The celestial sphere was thought by the ancients lobe a real sphere surrounding the earth at some indeterminate distance with the stars (whatever they were) fixed upon it. Though most of the stars seemed fixed onto the celestial sphere (because over many human lifetimes they seemed to keep their relative positions), there were seven permanent objects and a few other short-lived phenomena that appeared to move with respect to the fixed stars (which were thus considered to be "in the background"). The seven objects were the Sun, the Moon, and five bright stars that the Greeks called "planets" or "wanderers". These five bright stars are the waked-eye planets; Mercury, Venus, Mars, Jupiter, and Saturn. The occasional comet or shooting stars also moved with respect to the fixed stars but their short-lived apparitions (only a few seconds in the case of shooting stars or meteors) caused many cultures to relegate these phenomena to the upper atmosphere rather than the more distant celestial sphere. We will ignore these phenomena for now, and we will begin by looking at the motion of the Sun on the celestial sphere. When the Sun is in the sky, you can't see stars. But you know the stars are there because as the Sun sets you begin to see the brighter stars and then, as twilight deepens, more and more stars are visible so that it seems rather clear that the stars were there all along, but their faint light was overwhelmed by the Sun's brilliance. By looking right after sunset at the stars which are visible in the direction where the Sun has just set, it becomes easy over the weeks and months to chart the path of the Sun on the celestial sphere. This path is the same year after year, so that all astronomically-oriented cultures had recognized the existence of this path against the fixed stars of the celestial sphere.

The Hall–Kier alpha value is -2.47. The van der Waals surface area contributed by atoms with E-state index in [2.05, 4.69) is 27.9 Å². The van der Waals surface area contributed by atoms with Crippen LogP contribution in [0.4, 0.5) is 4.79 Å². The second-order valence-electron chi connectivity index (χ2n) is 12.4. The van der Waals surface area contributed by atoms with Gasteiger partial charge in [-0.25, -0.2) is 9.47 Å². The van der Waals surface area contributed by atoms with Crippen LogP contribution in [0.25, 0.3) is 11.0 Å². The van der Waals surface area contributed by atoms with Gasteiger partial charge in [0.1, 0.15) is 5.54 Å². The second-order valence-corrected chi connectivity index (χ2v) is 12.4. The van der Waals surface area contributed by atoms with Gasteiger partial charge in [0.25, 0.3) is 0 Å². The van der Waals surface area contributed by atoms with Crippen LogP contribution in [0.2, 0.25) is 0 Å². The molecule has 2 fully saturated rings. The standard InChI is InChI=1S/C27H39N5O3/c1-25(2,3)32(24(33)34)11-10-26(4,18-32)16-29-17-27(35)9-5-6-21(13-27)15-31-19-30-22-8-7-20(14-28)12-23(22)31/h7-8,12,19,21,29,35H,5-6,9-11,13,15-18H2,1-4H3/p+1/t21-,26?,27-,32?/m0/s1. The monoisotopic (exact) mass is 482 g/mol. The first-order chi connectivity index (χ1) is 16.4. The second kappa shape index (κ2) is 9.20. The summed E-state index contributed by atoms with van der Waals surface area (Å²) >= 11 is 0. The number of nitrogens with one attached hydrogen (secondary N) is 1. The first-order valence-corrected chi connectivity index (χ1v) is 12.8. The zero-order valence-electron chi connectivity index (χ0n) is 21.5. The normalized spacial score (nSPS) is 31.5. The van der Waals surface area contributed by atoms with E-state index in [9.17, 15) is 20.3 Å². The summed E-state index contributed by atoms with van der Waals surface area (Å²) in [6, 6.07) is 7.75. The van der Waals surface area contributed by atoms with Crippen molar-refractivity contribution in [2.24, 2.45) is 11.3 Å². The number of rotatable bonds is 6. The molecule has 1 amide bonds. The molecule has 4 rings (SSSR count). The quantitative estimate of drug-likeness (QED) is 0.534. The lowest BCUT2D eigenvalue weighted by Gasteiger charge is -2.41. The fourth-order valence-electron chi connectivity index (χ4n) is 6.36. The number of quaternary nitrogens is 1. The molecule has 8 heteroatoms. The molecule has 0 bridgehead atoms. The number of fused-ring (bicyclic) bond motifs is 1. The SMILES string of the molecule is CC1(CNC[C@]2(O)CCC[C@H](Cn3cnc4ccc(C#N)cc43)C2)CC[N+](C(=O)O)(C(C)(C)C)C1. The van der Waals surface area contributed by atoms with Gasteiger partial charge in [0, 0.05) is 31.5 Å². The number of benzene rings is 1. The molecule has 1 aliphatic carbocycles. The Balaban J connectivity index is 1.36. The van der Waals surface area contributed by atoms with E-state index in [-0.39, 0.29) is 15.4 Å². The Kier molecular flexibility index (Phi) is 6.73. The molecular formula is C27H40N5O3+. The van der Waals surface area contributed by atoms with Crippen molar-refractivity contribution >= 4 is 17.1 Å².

We call this path the ecliptic. In order to understand where the ecliptic is located on the celestial sphere, we need to have some type of coordinate system on the celestial sphere. The Earth, which is located at the very center of the Celestial Sphere (remember, this is a fictional concept), already has a coordinate system on it: latitude and longitude. We have already seen that the projection of the North Pole onto the celestial sphere is the location of the North Celestial Pole (and if you're standing on the Earth's South Pole and you point straight up you are pointing in the direction of the South Celestial Pole) so why not extend the latitude and longitude coordinate system from the Earth all the way out to the celestial sphere? Think of the lines of latitude and longitude inflating or expanding out from the surface of the Earth, maintaining their relative orientations, and producing a grid onto the celestial sphere as they finally intersect it. Of course, to make life difficult, this grid of celestial latitude and longitude is not called celestial latitude and longitude. That would be too easy.